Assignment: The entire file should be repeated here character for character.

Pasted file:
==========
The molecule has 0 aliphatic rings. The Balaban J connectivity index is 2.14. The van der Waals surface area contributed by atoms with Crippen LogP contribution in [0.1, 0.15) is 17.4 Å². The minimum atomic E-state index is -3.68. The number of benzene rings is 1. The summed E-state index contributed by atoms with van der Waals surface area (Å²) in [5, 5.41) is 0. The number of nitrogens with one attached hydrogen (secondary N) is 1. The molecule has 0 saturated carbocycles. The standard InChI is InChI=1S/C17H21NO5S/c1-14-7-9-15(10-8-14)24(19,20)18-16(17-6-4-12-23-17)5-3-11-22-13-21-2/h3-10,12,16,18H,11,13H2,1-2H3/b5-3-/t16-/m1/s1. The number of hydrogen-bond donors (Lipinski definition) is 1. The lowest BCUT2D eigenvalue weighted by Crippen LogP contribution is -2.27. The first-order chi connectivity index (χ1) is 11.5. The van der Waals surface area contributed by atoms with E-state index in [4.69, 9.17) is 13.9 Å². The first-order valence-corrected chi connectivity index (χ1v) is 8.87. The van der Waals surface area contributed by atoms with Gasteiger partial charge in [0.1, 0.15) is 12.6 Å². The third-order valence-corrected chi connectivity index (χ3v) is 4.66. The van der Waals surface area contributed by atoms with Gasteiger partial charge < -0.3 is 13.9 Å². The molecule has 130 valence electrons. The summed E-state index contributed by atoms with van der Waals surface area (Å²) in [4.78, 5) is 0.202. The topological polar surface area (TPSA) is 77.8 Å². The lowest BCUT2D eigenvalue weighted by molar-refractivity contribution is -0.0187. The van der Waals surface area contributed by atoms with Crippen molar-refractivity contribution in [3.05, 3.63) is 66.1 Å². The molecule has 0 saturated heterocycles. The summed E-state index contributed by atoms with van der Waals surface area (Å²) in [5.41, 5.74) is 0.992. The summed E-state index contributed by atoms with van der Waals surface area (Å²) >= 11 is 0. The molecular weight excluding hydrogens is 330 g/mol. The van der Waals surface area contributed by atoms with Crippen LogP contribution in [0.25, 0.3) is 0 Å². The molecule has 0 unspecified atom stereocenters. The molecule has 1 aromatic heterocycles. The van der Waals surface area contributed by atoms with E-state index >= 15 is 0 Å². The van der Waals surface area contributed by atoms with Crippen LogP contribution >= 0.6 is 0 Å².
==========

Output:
The molecule has 0 aliphatic rings. The Balaban J connectivity index is 2.14. The van der Waals surface area contributed by atoms with Crippen LogP contribution in [0.1, 0.15) is 17.4 Å². The minimum atomic E-state index is -3.68. The number of benzene rings is 1. The summed E-state index contributed by atoms with van der Waals surface area (Å²) in [5, 5.41) is 0. The number of nitrogens with one attached hydrogen (secondary N) is 1. The molecule has 0 saturated carbocycles. The standard InChI is InChI=1S/C17H21NO5S/c1-14-7-9-15(10-8-14)24(19,20)18-16(17-6-4-12-23-17)5-3-11-22-13-21-2/h3-10,12,16,18H,11,13H2,1-2H3/b5-3-/t16-/m1/s1. The number of hydrogen-bond donors (Lipinski definition) is 1. The lowest BCUT2D eigenvalue weighted by Crippen LogP contribution is -2.27. The first-order chi connectivity index (χ1) is 11.5. The van der Waals surface area contributed by atoms with E-state index in [4.69, 9.17) is 13.9 Å². The first-order valence-corrected chi connectivity index (χ1v) is 8.87. The van der Waals surface area contributed by atoms with Gasteiger partial charge in [0.1, 0.15) is 12.6 Å². The third-order valence-corrected chi connectivity index (χ3v) is 4.66. The van der Waals surface area contributed by atoms with Gasteiger partial charge < -0.3 is 13.9 Å². The molecule has 130 valence electrons. The summed E-state index contributed by atoms with van der Waals surface area (Å²) in [4.78, 5) is 0.202. The topological polar surface area (TPSA) is 77.8 Å². The lowest BCUT2D eigenvalue weighted by molar-refractivity contribution is -0.0187. The van der Waals surface area contributed by atoms with Crippen molar-refractivity contribution in [3.05, 3.63) is 66.1 Å². The molecule has 0 saturated heterocycles. The summed E-state index contributed by atoms with van der Waals surface area (Å²) in [5.41, 5.74) is 0.992. The summed E-state index contributed by atoms with van der Waals surface area (Å²) >= 11 is 0. The molecular weight excluding hydrogens is 330 g/mol. The van der Waals surface area contributed by atoms with Crippen LogP contribution in [0.25, 0.3) is 0 Å². The molecule has 0 unspecified atom stereocenters. The molecule has 1 aromatic heterocycles. The van der Waals surface area contributed by atoms with E-state index >= 15 is 0 Å². The van der Waals surface area contributed by atoms with Crippen LogP contribution >= 0.6 is 0 Å².